Stories from intrepid reporters attending the Illinois Press Foundation Journalism Workshop at Eastern Illinois University
By Michaela Daly
For the 11th year in a row, wine, live music, food, and art will pack Main Street in Palestine on the first weekend of October.
Fourteen wineries from throughout Illinois will be in Palestine on Oct. 5 and 6 for the 11th annual Wine and Art Festival. More than 2,500 hundred people are expected to attend this year’s festival, according to Jim Ellis and Susan Goodwine, members of the committee that plans the festival. It is planned to be the largest festival yet, with more wineries and vendors than past years.
“It [the festival] grows every year,” said Ellis, who owns a framing store in downtown Palestine.
The newest addition to the winery selection is Sleepy Creek Vineyard from Fairmount, Illinois. Many of the wineries that are on board for this year are from the southern Illinois area and also travel to other, larger wine tasting festivals. However, despite Palestine’s secluded area, many of the wineries make just as much money at the Wine and Arts Festival as they do at others.
“Several of the wineries that come here also go to Starved Rock which is a huge festival because of where it’s located,” Ellis said.
The goal of the festival is to bring people to Palestine to help promote the town and bring in extra business to local shops and stores.
“It’s a different group of people that we’re exposing to our community in hopes that they’ll come back,” said Goodwine.
Most of the profit from the festival is put toward community projects such as Fort LaMotte, local art buildings, and parks. This year’s profit is expected to be put toward new playground equipment for the Palestine park. Another small portion of the profit is used to put on next years festival.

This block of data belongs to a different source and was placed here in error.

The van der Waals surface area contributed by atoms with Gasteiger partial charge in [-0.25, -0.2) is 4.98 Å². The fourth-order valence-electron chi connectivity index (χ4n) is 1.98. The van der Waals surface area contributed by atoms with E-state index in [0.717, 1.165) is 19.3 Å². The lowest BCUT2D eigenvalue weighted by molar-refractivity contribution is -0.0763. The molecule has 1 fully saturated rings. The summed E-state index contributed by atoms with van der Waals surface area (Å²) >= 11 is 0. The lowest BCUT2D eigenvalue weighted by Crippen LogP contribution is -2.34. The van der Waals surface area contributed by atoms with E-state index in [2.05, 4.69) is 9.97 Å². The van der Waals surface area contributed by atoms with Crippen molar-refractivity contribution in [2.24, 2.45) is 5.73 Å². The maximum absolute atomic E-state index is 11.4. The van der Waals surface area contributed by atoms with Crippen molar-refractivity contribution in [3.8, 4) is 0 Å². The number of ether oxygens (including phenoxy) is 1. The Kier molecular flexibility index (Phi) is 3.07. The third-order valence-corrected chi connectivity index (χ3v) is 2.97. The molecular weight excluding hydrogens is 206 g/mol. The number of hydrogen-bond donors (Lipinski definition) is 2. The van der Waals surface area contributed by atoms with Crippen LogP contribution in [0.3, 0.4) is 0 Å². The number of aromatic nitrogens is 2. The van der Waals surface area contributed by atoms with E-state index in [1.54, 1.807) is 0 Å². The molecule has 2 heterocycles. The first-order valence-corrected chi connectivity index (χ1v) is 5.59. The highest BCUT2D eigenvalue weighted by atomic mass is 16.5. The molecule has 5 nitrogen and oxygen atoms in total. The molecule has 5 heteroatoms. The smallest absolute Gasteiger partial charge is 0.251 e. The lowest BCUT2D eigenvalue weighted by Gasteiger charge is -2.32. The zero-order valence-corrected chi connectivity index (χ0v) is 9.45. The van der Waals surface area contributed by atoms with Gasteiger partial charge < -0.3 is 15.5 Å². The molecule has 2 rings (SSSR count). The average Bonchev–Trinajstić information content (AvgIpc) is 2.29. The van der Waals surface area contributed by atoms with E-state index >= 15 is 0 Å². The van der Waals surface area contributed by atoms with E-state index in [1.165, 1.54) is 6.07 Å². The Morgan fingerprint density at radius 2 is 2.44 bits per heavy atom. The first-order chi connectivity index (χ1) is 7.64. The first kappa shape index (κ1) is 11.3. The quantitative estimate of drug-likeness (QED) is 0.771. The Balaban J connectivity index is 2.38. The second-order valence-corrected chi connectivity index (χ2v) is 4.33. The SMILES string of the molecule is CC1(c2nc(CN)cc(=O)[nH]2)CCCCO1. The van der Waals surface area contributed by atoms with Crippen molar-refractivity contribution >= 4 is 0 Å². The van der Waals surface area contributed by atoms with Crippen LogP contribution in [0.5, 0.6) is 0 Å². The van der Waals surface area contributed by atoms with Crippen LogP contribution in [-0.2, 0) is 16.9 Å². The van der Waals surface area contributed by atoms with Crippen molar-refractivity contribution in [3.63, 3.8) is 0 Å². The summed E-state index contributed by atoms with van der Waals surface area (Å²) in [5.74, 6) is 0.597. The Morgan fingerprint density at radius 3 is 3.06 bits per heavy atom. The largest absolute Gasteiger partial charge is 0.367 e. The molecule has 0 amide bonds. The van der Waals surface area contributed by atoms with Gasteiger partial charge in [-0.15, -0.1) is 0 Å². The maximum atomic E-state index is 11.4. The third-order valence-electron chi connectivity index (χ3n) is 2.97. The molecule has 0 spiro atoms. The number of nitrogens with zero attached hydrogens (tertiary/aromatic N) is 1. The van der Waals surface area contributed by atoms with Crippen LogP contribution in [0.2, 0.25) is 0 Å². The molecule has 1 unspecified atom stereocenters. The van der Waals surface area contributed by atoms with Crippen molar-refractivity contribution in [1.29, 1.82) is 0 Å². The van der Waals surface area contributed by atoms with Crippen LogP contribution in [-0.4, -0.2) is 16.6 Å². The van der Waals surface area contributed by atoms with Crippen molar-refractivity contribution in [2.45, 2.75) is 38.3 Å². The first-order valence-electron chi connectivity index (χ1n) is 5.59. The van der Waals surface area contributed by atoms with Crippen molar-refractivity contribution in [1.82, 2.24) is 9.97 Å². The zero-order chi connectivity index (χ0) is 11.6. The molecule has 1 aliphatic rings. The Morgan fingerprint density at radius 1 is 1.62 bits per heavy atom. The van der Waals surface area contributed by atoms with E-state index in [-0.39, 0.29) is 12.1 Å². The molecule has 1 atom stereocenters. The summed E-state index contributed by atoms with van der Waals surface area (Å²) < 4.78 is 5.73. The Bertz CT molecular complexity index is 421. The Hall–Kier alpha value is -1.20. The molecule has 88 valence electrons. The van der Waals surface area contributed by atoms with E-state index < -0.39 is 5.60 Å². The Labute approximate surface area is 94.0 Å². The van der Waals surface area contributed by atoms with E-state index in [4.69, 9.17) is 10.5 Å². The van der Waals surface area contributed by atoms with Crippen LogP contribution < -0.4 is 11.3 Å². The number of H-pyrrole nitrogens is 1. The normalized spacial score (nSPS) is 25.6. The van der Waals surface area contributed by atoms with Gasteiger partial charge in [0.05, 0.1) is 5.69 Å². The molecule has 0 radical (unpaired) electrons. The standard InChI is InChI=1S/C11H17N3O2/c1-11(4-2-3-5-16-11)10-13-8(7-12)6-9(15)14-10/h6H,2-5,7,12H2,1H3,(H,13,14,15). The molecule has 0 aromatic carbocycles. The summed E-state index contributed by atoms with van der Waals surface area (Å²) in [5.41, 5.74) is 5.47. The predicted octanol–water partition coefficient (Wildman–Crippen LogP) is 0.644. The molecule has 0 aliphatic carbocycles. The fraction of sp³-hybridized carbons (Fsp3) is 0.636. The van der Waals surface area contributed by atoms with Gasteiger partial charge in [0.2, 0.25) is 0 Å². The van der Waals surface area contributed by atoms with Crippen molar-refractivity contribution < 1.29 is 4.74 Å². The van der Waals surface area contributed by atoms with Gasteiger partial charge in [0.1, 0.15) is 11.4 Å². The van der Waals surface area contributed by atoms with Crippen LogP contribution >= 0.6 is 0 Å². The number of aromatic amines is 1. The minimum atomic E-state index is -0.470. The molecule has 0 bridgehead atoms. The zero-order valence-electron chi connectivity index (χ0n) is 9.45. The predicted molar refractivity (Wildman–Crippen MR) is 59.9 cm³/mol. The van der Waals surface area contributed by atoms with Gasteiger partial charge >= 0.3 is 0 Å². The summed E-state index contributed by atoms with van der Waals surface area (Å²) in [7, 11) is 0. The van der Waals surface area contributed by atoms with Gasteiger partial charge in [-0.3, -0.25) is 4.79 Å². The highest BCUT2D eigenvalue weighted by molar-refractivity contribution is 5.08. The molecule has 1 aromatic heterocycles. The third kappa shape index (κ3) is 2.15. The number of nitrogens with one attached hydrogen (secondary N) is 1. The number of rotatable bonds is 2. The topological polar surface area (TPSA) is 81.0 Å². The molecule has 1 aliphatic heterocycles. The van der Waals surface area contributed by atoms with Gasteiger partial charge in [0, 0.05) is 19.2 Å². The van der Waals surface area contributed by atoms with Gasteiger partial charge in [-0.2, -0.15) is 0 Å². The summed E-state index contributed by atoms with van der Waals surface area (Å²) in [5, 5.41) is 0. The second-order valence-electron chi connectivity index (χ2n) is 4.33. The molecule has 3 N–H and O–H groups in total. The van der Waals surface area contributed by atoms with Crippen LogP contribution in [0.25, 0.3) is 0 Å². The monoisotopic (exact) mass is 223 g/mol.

The atmosphere of the Wine and Art Festival is described as casual and comfortable. People in the past have spent the entire day wine tasting, shopping, and eating from both local and out of town food vendors. Although wine tasting is the biggest attraction to the festival, food and art vendors also thrive at the festival.
“The larger the crowd gets, the better the vendors do,” Ellis said.
The art that is sold at the festival is limited to ‘fine arts, fine crafts’. Most everything is handmade and ranges from homemade soap to paintings to baskets and jewelry. Every year, the arts and craft vendor numbers seems to increase.
“We must be doing something right because I’ve gotten four requests this year from art vendors that have never been here before, asking if they can come to the festival,” Goodwine said.
As well as arts, food is also kept at a higher scale. Things like hot dogs are not prohibited, but are discouraged.
“We try to get people to do things that are a little unusual,” said Ellis of the food. “If our community garden does well this year we may have a salsa and chip booth.”
Live music is also being lined up to play during the festivities. Although one of the former bands has disbanded, a favorite from last year, Three, is expected to return.
Another unique aspect to the festival in comparison to other wine tasting festivals is the ticket style. Instead of selling tickets for a limited amount of tastings, one ticket allows a person unlimited tasting for the whole day.
“They [the customers] probably spend more money at the food vendors and wineries and that sort of thing, because aren’t spending it all on the tickets,” Ellis said.
The unique system of ticketing works well for the wineries and other businesses, and is not expected to be changed for future years. General admission to the festival is free, and tasting tickets can be purchased in advance or at the gates on the day of the festival. Advanced tickets are $11.50 online and tickets at the gate are $15. One ticket allows tasting for the entire day as well as a commemorative tasting glass, which can be used to taste the different wines during the festival.
The Wine and Arts Festival is considered an adult event due to the presence of alcohol. However, children are neither encouraged nor discouraged to attend. The Palestine Development Association, a non-profit organization, sponsors the event.